One reason the BATFE is not johnny-on-the-spot when it comes to pursuing gun crime investigations is not lack of initiative – it’s lack of resources. For one thing, it would be nice if the law allowed them to replace their dumpsters with PCs.

    Some years back I made several attempts inquiring about whether, as a muzzle loading gunmaker, I needed to pay (or, more correctly, cause my customers to pay) the 11% excise tax. I never got an answer. I was told by an FFL/gunsmith friend that, due to staff shortages & lack of resources, they had to let many such peripheral topics, otherwise in their purview, lapse.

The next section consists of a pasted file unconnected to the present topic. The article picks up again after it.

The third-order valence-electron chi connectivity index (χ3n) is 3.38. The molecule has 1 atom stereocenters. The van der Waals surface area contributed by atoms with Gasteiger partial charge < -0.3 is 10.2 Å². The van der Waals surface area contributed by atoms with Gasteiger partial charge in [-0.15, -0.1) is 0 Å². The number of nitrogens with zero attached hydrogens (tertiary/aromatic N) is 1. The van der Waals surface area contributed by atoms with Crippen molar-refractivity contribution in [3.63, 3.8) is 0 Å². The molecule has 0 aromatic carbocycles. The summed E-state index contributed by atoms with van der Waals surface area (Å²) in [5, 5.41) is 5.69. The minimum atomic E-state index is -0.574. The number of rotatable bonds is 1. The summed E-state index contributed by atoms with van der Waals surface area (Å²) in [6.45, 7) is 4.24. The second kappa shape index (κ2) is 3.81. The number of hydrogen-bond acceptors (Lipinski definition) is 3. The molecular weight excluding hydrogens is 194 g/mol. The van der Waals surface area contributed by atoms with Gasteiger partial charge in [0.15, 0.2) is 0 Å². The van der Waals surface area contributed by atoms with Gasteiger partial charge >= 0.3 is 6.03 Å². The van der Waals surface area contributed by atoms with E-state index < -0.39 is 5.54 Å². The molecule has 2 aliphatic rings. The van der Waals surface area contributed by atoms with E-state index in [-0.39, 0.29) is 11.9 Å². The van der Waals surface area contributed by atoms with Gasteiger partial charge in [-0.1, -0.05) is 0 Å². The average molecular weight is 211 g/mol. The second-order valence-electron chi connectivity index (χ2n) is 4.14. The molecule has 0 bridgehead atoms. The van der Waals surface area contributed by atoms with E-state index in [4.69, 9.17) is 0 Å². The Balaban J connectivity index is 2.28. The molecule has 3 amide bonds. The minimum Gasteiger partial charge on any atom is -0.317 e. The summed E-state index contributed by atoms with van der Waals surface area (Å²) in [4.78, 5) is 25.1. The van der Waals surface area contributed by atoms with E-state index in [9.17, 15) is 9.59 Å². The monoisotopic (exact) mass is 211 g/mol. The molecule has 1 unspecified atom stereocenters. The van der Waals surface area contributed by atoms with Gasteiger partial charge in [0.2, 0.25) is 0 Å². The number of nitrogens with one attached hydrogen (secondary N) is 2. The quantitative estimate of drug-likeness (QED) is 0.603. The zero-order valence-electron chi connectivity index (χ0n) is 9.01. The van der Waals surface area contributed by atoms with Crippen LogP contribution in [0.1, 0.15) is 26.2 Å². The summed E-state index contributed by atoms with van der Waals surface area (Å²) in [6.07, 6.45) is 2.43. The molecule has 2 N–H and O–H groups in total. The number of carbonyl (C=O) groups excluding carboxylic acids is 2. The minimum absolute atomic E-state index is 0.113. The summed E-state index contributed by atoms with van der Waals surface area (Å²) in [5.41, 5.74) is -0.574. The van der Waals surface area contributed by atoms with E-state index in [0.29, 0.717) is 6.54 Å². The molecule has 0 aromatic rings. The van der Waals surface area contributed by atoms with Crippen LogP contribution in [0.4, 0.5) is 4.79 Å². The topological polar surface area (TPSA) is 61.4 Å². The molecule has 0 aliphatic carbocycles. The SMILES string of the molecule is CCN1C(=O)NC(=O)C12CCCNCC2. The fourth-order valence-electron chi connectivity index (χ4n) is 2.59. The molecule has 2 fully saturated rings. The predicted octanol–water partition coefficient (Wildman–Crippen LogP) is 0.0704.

2. Mike, I have a dealer related question that I may have asked before. Please excuse me if I did but simply can’t remember. So here it is. In the interest of putting more pressure on the marketing and distribution of Assaul Weapons, I wonder how a dealer finances his inventory. Many years ago I worked with car dealers who had floor plan arrangements with the mfgr eg GMAC or with oyther finance cos or local banks. In all those cases title to the cars and trucks were in the name of the financier and the dealers had the vehicles on trust. The plan was often called Trust Receipt financing. If some thing similar to that exists with gun dealers, pressure might be brought on the ‘hidden’ owner of the weapon through criminal and civil action if the dealer screws up a sale intentionally or not or in view of the pending case in Ct where consumer protection is rising from the ashes. Financial cos in general don’t want that exposure and may decline to finance those types of weapons as are credit card cos on retail sales